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Published April 30, 2013, 11:35 PM

Audubon woman learning to live with infant daughter’s cystic fibrosis diagnosis

AUDUBON, Minn. – Meagan Johnson of Audubon, Minn., found out through a newborn screening that her daughter, Ciara, has cystic fibrosis.

By: Tracy Frank, INFORUM

AUDUBON, Minn. – Meagan Johnson of Audubon, Minn., found out through a newborn screening that her daughter, Ciara, has cystic fibrosis.

While it’s been difficult for her to come to terms with the diagnosis, she’s working to raise money for the Cystic Fibrosis Foundation to help her 8-month-old daughter by participating in the May 4 Great Strides Walk.

Her team, Crusading for Ciara, has surpassed its goal of raising $5,000.

“It reassures us that there’s hope out there,” Johnson said. “It brings us together with a community. We’re still learning about CF (cystic fibrosis) day by day as we go along.”

Cystic fibrosis is a life-threatening inherited disease that affects the lungs and digestive system of about 30,000 children and adults in the U.S., according to the Cystic Fibrosis Foundation. People with the disease produce unusually thick, sticky mucus that clogs the lungs and leads to life-threatening lung infections. It also obstructs the pancreas and stops natural enzymes from helping the body break down and absorb food.

Johnson said it was overwhelming when she first found out her daughter had the disease.

“Probably every single emotion possible hit,” she said. “I just kept thinking it wasn’t possible for her to have it because we’d never heard about it before from any family.”

Ciara has to take special vitamins and has to be on predigested infant formula, which is easier for her body to absorb. She also has to use a nebulizer twice a day, and her parents have to pound on her back and chest around her lungs to break off the sticky mucous, Johnson said.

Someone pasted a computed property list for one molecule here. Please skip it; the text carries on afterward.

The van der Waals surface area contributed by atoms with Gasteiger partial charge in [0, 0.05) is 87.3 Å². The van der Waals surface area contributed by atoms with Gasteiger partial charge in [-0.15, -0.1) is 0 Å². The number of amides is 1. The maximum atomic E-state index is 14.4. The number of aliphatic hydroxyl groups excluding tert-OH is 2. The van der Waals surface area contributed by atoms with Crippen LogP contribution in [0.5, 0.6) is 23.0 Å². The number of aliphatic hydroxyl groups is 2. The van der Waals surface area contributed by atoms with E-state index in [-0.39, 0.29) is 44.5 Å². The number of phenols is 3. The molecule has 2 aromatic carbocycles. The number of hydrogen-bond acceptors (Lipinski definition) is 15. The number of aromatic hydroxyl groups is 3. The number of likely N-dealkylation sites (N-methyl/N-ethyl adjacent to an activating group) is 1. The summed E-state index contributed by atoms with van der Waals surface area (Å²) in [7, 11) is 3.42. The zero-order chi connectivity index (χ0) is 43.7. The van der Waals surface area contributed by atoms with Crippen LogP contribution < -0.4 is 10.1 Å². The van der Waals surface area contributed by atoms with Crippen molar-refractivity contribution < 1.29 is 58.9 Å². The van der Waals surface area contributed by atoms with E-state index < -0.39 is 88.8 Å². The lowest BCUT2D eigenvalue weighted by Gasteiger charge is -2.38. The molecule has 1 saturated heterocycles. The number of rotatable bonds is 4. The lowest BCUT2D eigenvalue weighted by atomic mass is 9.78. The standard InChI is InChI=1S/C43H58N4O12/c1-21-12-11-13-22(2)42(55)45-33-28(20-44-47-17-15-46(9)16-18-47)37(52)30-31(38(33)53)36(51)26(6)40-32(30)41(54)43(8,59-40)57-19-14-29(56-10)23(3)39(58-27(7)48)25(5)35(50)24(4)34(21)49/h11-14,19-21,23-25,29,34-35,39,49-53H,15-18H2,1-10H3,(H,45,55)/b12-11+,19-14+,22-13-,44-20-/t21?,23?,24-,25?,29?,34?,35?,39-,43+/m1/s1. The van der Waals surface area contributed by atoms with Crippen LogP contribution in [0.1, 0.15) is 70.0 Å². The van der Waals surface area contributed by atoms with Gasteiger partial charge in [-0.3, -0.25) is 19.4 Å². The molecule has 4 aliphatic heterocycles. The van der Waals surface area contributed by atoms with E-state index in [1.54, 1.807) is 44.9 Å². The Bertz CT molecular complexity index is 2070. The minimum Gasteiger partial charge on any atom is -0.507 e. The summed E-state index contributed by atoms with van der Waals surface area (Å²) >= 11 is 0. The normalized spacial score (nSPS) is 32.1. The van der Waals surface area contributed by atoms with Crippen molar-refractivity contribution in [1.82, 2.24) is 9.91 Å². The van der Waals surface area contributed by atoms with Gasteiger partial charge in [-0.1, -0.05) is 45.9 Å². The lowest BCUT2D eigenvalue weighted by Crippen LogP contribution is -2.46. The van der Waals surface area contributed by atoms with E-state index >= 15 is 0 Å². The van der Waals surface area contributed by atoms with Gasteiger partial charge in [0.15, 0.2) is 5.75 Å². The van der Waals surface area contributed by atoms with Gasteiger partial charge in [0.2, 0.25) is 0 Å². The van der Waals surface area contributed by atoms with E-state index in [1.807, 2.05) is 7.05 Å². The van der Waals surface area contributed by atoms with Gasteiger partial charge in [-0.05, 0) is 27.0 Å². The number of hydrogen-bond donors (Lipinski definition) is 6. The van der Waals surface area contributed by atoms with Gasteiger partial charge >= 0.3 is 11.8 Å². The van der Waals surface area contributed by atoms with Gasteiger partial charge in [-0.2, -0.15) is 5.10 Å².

Around age 2, Ciara will require a specialized vest to help dislodge the mucous. The vest costs around $16,000.

“It’s pretty tough,” Johnson said. “They’ve come along way with medicine and with the therapy for cystic fibrosis, but when you’re talking about your child and they have a limited life expectancy, that’s never what you want to hear or see.”

In the 1950s, few children with cystic fibrosis lived to attend elementary school, but now many people with the disease can expect to live into their 30s or beyond, according to the foundation.

Johnson said it makes her feel really good to see how the community has come together for her daughter in their fundraising efforts, but it also makes her sad that they have to do this for her.

“It’s nice to know that you’re not alone, but it’s a tough disease that all these children are facing,” she said.

Readers can reach Forum reporter Tracy Frank at (701) 241-5526

If you go

What: Great Strides Walk for the Cystic Fibrosis Foundation to fund research, care, and education programs

Where: Rabanus Park, 4315 18th Ave. SW Fargo

When: 10 a.m. Saturday (registration is at 9 a.m.)

Online: www.cff.org